ASCO: Has AstraZeneca finally found a place for long-plagued I-O candidate tremelimumab?

AstraZeneca
AstraZeneca is still waiting for its first FDA approval for a tremelimumab-containing regimen. (AstraZeneca)

AstraZeneca’s CTLA4 candidate tremelimumab has suffered a host of clinical failures that have so far kept it off the market. But new phase 2 results show the company might just be able to use the drug in a new way.

Starting previously treated liver cancer patients on a single, 300-mg initial dose of tremelimumab and following up with PD-L1 therapy Imfinzi helped patients live a median 18.7 months in a phase 2 study, AstraZeneca said ahead of the American Society of Clinical Onocolgy (ASCO) virtual annual meeting this weekend.

That figure was well above the 13.6 months Imfinzi posted on its own or the 15.1 months solo tremelimumab produced. Another Imfinzi-tremelimumab combo with a lower, 75-mg dose of tremelimumab performed worst of all in terms of extending lives, doing so by a median 11.3 months.

The regimen with the higher tremelimumab dose, dubbed T300+D for short, also led the others in terms of response rate. It spurred a benefit in 24% of patients versus 10.6% for Imfinzi monotherapy, 7.2% for tremelimumab monotherapy and 9.5% for the second combo.

AstraZeneca’s investors aren’t exactly used to seeing tremelimumab improve a regimen’s performance. The combo of the candidate plus Imfinzi famously flopped AstraZeneca’s phase 3 Mystic trial back in 2017, keeping the duo out of the lucrative market for previously untreated metastatic non-small cell lung cancer (NSCLC).

RELATED: AstraZeneca's tremelimumab records another miss as Imfinzi combo strikes out in small cell lung cancer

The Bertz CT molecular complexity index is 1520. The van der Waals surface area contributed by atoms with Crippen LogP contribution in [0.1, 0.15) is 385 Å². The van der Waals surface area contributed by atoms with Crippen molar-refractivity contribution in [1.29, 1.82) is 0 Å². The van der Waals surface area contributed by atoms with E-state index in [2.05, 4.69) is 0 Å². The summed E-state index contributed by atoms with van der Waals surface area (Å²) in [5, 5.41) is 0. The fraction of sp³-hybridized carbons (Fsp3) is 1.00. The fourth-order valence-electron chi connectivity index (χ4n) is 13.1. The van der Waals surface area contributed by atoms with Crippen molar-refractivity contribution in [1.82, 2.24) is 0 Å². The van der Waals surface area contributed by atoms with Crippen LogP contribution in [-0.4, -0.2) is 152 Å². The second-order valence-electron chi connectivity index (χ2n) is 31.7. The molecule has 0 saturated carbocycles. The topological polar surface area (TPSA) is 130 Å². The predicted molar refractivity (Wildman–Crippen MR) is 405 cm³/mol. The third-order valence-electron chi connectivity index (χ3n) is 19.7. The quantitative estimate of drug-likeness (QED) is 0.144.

But tremelimumab has faltered in other indications, too, including bladder cancer and, most recently, small cell lung cancer. And those missteps have puzzled industry watchers, especially as Bristol Myers Squibb’s CTLA4 drug, Yervoy, continues to rack up FDA green lights across multiple cancers in tandem with PD-1 drug Opdivo.

Using tremelimumab as a primer, though, is “a different approach to the administration of tremelimumab than we’ve taken in some other studies,” said Dave Fredrickson, executive vice president and global head of AstraZeneca’s oncology business unit. And while the study is on the small side, “we’re seeing really good indications of efficacy,” he noted.

The performance may bode well for AstraZeneca’s phase 3 Himalaya study, set to read out in the second half of this year, where the British drugmaker is hoping its duo can replicate its success, this time in previously untreated patients—a group that has over the years proved difficult to treat.

That trial, too, “utilizes that single high dose” of tremelimumab followed by Imfinzi, making the latest data “potentially a meaningful indicator into what we hope we might see in the larger phase 3,” Fredrickson said.

If Himalaya proves successful, AZ could get a shot at a market that only just got its first immuno-oncology player this Friday with the FDA approval of Roche’s Tecentriq-Avastin pairing. But Merck’s Keytruda-Lenvima combo—already bearing a breakthrough therapy designation—is chasing a nod of its own, and it bolstered its case with overall response data at ASCO over the weekend.

RELATED: ASCO: Bristol's Opdivo-Yervoy-chemo trio cuts lung cancer death risk by up to 38%

Meanwhile, AstraZeneca isn’t alone in exploring ways to sequence its checkpoint meds for maximum efficacy. Another closely watched ASCO data set showed that adding two early cycles of platinum chemo to Opdivo and Yervoy in first-line NSCLC could dramatically up response rates compared with Opdivo-Yervoy alone, resulting in an FDA go-ahead for the chemo-containing cocktail earlier this week.

When it comes to immuno-oncology, “we know that not all patients are responding, and even among those who respond, some have inadequate responses,” Fredrickson said. And while getting the right combination of drugs and using drugs in the right patient subtypes are both critically important, getting the right dose, administration and sequencing of those drugs are important, too.

“I think you see work happening in all of these dimensions,” he said.

Vanessa Lucey, Ph.D., director of the Cancer Research Institute Venture Fund and Clinical Accelerator, agrees. “Looking at the landscape across all the clinical trials, a lot of these combinations, especially with chemotherapy, are doing those different iterations,” she said during last week’s FiercePharma ASCO preview webinar. “Hopefully there will be some data sets in the future that can lend (themselves) to maybe expanding out what BMS has demonstrated … but in different tumor types.”

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